Several companies in the GCC region have raised sukuk to meet their funding needs at low interest rates in 2021, according to a latest report published by Institute of International Finance (IIF) said.
Saudi Aramco, the world’s largest oil exporting company, raised $6 billion with a debut sukuk in June, while another Saudi government owned firm Acwa Power raised $746 million.
First Abu Dhabi Bank, the UAE’s biggest bank by assets, as well as Kuwait’s Warba Bank, secured funding through Islamic bonds. They raised $500 million and $250 million respectively.
Even Etihad Airways raised $600 million through the first sustainability-linked sukuk to support its carbon reduction targets in 2020, the report added.
The report further said that global sukuk or Islamic bond issuances surged 39% to reach $250 billion in 2021 and continue to grow this year as economies recover from the coronavirus pandemic, the report said.
Most of the sukuk came from Indonesia, Malaysia, the GCC countries, Turkey and Pakistan, the Institute of International Finance report said.
“Market activity continues to grow, global sukuk issuance was near $40bn in Jan/Feb 2022, over 7 per cent higher than the same period in 2021,” the IIF said.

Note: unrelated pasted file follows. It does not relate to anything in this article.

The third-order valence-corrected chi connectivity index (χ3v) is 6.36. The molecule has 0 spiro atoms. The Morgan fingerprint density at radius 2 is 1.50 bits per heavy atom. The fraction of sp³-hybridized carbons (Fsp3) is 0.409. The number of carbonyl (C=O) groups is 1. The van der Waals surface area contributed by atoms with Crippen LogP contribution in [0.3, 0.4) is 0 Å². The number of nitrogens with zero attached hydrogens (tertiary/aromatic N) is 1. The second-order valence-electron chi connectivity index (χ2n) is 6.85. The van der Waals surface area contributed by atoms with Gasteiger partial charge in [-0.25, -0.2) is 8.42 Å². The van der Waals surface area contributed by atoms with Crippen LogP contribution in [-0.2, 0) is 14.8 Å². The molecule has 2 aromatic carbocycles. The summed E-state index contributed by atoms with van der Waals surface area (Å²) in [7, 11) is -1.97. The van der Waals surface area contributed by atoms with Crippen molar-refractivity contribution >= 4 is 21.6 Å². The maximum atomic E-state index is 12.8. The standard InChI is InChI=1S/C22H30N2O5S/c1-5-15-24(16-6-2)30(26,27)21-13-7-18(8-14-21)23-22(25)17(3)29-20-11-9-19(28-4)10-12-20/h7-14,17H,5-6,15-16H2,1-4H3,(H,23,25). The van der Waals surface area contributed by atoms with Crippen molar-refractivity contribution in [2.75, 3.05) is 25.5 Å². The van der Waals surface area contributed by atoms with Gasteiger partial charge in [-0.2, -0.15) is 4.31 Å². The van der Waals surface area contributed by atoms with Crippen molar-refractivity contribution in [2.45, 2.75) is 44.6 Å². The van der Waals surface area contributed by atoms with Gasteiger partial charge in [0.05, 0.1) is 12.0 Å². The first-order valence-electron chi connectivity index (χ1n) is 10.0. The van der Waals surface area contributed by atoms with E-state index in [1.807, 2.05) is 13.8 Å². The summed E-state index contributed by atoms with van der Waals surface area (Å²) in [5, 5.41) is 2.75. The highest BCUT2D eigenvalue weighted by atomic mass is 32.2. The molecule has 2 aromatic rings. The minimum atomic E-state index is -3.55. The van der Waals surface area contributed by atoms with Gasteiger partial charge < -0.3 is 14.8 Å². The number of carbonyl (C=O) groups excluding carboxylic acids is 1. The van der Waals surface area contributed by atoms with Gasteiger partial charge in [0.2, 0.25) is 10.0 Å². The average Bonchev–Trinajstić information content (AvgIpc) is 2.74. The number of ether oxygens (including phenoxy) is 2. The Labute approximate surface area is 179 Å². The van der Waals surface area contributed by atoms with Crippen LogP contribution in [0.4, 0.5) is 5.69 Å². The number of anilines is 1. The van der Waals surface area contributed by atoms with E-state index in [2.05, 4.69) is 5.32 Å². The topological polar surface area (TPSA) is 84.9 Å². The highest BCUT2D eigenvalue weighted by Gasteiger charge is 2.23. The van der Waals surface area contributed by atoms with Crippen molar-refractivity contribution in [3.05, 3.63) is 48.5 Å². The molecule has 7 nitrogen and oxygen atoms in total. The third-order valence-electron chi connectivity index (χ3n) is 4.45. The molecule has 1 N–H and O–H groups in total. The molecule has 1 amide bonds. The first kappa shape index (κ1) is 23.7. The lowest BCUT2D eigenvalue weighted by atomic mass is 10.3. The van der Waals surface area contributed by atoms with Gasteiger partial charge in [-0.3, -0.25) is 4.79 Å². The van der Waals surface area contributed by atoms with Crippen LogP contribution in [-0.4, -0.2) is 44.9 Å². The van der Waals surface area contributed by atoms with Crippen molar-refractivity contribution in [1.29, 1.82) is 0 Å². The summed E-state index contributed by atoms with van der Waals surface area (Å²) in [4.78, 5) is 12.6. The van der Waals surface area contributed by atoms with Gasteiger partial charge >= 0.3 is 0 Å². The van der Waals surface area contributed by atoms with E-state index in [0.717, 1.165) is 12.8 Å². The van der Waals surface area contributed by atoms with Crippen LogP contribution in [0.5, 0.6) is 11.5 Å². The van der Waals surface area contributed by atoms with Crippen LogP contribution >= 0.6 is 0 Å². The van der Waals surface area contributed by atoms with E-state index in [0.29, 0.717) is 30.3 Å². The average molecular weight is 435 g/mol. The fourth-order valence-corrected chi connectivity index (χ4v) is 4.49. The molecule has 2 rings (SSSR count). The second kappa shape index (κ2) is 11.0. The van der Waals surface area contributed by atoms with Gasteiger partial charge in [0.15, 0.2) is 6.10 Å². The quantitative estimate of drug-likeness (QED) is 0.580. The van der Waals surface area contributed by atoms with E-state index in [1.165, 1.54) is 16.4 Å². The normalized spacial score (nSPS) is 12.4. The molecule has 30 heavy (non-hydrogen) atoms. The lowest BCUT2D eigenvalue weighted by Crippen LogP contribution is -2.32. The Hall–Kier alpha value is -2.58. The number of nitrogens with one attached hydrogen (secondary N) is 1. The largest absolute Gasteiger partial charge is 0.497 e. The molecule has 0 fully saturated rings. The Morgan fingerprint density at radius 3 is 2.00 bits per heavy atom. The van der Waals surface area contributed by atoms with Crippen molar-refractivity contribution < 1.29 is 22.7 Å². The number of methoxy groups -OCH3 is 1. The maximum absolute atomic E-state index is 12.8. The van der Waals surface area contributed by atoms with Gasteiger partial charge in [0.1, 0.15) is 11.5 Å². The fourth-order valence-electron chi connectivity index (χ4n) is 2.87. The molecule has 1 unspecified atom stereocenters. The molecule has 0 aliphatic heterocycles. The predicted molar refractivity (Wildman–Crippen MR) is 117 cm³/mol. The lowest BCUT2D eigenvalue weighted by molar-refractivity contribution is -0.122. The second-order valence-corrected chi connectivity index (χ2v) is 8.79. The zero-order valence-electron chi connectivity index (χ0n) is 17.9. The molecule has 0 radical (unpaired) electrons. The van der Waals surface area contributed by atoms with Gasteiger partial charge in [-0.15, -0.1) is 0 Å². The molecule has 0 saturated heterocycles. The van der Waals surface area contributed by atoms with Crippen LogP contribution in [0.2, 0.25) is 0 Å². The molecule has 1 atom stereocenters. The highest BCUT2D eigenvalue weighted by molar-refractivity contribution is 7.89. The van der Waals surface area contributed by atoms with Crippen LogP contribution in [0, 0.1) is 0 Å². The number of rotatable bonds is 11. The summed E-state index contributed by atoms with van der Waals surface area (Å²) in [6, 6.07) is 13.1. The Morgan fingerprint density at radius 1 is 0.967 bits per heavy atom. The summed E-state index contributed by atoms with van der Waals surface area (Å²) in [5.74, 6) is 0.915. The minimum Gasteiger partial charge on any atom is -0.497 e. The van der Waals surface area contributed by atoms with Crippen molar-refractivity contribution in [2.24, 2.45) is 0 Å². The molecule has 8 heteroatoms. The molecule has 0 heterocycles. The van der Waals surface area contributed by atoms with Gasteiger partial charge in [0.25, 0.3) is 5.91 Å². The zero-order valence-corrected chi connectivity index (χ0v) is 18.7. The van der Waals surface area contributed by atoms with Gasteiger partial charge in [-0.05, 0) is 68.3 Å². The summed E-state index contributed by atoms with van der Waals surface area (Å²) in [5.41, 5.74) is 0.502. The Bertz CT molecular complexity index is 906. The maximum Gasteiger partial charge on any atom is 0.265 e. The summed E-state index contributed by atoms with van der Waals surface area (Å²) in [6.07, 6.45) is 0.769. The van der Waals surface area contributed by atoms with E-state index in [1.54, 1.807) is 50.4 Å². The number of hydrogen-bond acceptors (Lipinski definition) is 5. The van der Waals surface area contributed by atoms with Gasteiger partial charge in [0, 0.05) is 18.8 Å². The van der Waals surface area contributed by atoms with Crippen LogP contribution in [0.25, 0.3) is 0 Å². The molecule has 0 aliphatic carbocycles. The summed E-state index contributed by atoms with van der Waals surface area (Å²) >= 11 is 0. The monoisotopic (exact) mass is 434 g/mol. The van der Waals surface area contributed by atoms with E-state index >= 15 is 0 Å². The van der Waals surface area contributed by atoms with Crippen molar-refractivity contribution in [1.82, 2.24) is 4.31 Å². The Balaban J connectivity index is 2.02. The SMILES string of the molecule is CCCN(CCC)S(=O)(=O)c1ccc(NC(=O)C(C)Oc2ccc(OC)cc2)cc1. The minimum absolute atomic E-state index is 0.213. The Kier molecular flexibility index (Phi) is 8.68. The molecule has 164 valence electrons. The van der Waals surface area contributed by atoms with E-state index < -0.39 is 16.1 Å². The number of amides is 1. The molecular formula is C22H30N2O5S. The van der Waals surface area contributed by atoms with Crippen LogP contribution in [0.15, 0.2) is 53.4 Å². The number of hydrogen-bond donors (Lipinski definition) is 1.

However, only $5 billion constituting 2% of the total issuances was linked to Environmental, Social and Governance (EG) factors, compared to 6.5% in global bond markets.
Expansion of ESG-linked sukuk was fastest in Indonesia, Malaysia, Saudi Arabia and the UAE, with corporations issuing $6 billion worth of ESG sukuk since 2016. About 80% of the total cumulative issuance has been in US dollars, 15% in Malaysian Ringgit and the rest in euros.
“The investor base for ESG sukuk is fairly diversified as demand remains strong. At present, investment advisers, sovereign wealth funds and banks are the top holders of ESG sukuk, with most of the registered investors based in the US, Luxembourg and Ireland,” the report said.
According to IIF report, Indonesia, the most populous Muslim country in the world, has the largest green sukuk market (proceeds are applied for climate and environmental projects). Since 2017, Indonesia, Malaysia, Saudi Arabia, the UAE and the Jeddah-based Islamic Development Bank have issued $9 billion worth of green sukuk.
Sustainability-linked sukuk issuances too increased last year as the importance for green and social impact projects grows amid efforts by countries to transition to a greener economy. Total sustainability sukuk issuance jumped to $3.7 billion in 2021 from $1.6 billion in the previous year. Malaysia, Saudi Arabia and the Islamic Development Bank have raised more than $6 billion from sustainability sukuk markets since the end of 2016, the report said.
The slow pickup of ESG-linked issuance in global sukuk markets largely reflects the limited project pipeline and challenges in identifying projects and assets that meet relevant ESG criteria, the report said.
High issuance costs are also curbing the potential issuer appetite, according to the report. “Looking forward, foreign investor demand for ESG-linked debt should support issuance activity in ESG-linked sukuk markets. However, higher oil prices, inflated after Russia’s invasion of Ukraine, should reduce Gulf countries’ funding needs and will likely lessen the supply of bond and sukuk issuance this year.”